We just broke the record for hottest year, nine straight times

Earth’s record hottest 12 consecutive months were set in each month ending in September 2015 through May 2016.

2014 and 2015 each set the record for hottest calendar year since we began measuring surface temperatures over 150 years ago, and 2016 is almost certain to break the record once again. It will be without precedent: the first time that we’ve seen three consecutive record-breaking hot years.

But it’s just happenstance that the calendar year begins in January, and so it’s also informative to compare all yearlong periods. In doing so, it becomes clear that we’re living in astonishingly hot times.

June 2015 through May 2016 was the hottest 12-month period on record. That was also true of May 2015 through April 2016, and the 12 months ending in March 2016. In fact, it’s true for every 12 months going all the way back to the period ending in September 2015, according to global surface temperature data compiled by Kevin Cowtan and Robert Way. We just set the record for hottest year in each of the past 9 months.


These record temperatures have been assisted by a very strong El Niño event, which brought warm water to the ocean surface, temporarily warming global surface temperatures. But today’s temperatures are only record-setting because the El Niño was superimposed on top of human-caused global warming.

For comparison, 1997–1998 saw a very similar monster El Niño event. And similarly, the 12-month hottest temperature record was set in each month from October 1997 through August 1998. That was likewise a case of El Niño and global warming teaming up to shatter previous temperature records.

The difference is that while September 1997–August 1998 was the hottest 12-month period on record at the time; it’s now in 60th place. It’s been surpassed by yearlong periods in 2005, 2006, 2007, 2009, 2010, 2014, 2015, and 2016. Many of those years weren’t even aided by El Niño events; unassisted global warming made them hotter than 1998.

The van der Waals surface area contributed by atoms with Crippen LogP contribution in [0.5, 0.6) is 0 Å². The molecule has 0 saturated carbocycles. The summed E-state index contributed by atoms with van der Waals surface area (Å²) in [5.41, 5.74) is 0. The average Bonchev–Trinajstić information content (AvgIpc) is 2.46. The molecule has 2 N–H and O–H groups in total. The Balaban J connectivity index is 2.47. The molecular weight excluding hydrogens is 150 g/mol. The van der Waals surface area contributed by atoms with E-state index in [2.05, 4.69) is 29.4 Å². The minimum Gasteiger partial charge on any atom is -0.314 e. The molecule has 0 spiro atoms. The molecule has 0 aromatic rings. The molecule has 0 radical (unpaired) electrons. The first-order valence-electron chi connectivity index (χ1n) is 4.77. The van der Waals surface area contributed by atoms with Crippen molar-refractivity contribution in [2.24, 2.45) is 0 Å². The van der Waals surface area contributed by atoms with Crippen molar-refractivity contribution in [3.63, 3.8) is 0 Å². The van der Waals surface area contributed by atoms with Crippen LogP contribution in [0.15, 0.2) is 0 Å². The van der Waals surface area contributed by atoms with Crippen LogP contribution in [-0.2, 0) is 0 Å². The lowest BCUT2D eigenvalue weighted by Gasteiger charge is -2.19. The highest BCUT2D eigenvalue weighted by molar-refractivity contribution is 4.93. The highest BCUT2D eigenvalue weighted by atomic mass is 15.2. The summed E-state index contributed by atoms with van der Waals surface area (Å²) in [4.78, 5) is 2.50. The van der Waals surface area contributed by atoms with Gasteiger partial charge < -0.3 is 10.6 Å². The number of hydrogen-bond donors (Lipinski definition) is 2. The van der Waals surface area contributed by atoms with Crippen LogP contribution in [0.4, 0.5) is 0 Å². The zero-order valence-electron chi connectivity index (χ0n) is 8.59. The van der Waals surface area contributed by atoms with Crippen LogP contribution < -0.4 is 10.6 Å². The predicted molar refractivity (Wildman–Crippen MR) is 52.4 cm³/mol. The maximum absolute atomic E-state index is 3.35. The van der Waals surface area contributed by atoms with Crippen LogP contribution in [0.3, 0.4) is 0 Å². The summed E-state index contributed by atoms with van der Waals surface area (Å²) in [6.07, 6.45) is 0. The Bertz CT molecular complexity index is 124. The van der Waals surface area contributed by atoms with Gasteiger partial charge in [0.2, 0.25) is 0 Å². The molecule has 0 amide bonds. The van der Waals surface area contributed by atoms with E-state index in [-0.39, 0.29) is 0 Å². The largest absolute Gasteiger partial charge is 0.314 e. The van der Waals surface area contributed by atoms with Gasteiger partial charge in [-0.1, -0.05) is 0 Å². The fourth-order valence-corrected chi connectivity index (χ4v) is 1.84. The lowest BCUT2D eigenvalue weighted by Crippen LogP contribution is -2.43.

Global surface temperatures are now more than 0.3°C hotter than they were in 1997–1998. That’s a remarkable rise over just 18 years, in comparison to the 1°C the Earth’s average surface temperatures have risen since the Industrial Revolution began.

This has all happened during a time when ‘no significant warming in 18 years’ has been one of the rallying cries of climate denial. In reality, when we compare apples to apples – El Niño years to El Niño years – we’ve seen more than 0.3°C global surface warming over the past 18 years, which is in line with climate model predictions. ‘Climate models are wrong’ has been another now-debunked climate denial rallying cry.

Now that the past year’s El Niño event is over, the streak of record-breaking yearlong periods appears to have ended. Nevertheless, 2016 remains on track to break that record for the hottest calendar year, for an unprecedented third consecutive year, following record years in 2010 and 2005 as well.

With the Earth warming dangerously rapidly, at a rate 20–50 times faster than the fastest rate of natural global warming, one can’t help but wonder when the influence of the small minority of disproportionately powerful climate denial groups will wane.


195 countries pledged to curb their carbon pollution in the tremendously successful Paris climate negotiations, but climate denial is still predominant in one of America’s two political parties, and may be gaining foothold in other regions of the Anglosphere like the UK and Australia. Fortunately, many other countries like China, India, and Canada seem to be moving in the right direction with their climate and energy policies.